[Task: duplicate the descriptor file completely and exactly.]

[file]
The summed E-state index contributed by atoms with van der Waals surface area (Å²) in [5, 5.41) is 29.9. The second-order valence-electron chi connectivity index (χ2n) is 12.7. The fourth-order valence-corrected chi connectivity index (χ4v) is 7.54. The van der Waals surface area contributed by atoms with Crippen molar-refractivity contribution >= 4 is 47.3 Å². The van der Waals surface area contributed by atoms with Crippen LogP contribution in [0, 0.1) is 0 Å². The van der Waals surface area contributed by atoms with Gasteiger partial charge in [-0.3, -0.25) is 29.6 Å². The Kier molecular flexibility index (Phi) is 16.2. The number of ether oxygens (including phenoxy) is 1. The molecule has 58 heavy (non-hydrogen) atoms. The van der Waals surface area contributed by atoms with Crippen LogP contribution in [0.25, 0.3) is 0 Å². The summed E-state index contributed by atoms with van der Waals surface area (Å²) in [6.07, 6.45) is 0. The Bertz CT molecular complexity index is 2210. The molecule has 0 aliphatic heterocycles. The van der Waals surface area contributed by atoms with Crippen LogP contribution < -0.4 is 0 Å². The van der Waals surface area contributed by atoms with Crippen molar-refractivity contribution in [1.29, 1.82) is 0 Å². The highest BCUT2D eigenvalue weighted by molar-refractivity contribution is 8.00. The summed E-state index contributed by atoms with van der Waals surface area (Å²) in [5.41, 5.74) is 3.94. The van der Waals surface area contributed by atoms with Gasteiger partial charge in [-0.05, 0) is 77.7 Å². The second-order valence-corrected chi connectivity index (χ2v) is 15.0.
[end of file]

The summed E-state index contributed by atoms with van der Waals surface area (Å²) in [5, 5.41) is 29.9. The second-order valence-electron chi connectivity index (χ2n) is 12.7. The fourth-order valence-corrected chi connectivity index (χ4v) is 7.54. The van der Waals surface area contributed by atoms with Crippen molar-refractivity contribution >= 4 is 47.3 Å². The van der Waals surface area contributed by atoms with Crippen LogP contribution in [0, 0.1) is 0 Å². The van der Waals surface area contributed by atoms with Gasteiger partial charge in [-0.3, -0.25) is 29.6 Å². The Kier molecular flexibility index (Phi) is 16.2. The number of ether oxygens (including phenoxy) is 1. The molecule has 58 heavy (non-hydrogen) atoms. The van der Waals surface area contributed by atoms with Crippen LogP contribution in [0.25, 0.3) is 0 Å². The summed E-state index contributed by atoms with van der Waals surface area (Å²) in [6.07, 6.45) is 0. The Bertz CT molecular complexity index is 2210. The molecule has 0 aliphatic heterocycles. The van der Waals surface area contributed by atoms with Crippen LogP contribution < -0.4 is 0 Å². The van der Waals surface area contributed by atoms with Crippen molar-refractivity contribution in [1.29, 1.82) is 0 Å². The highest BCUT2D eigenvalue weighted by molar-refractivity contribution is 8.00. The summed E-state index contributed by atoms with van der Waals surface area (Å²) in [5.41, 5.74) is 3.94. The van der Waals surface area contributed by atoms with Gasteiger partial charge in [-0.05, 0) is 77.7 Å². The second-order valence-corrected chi connectivity index (χ2v) is 15.0.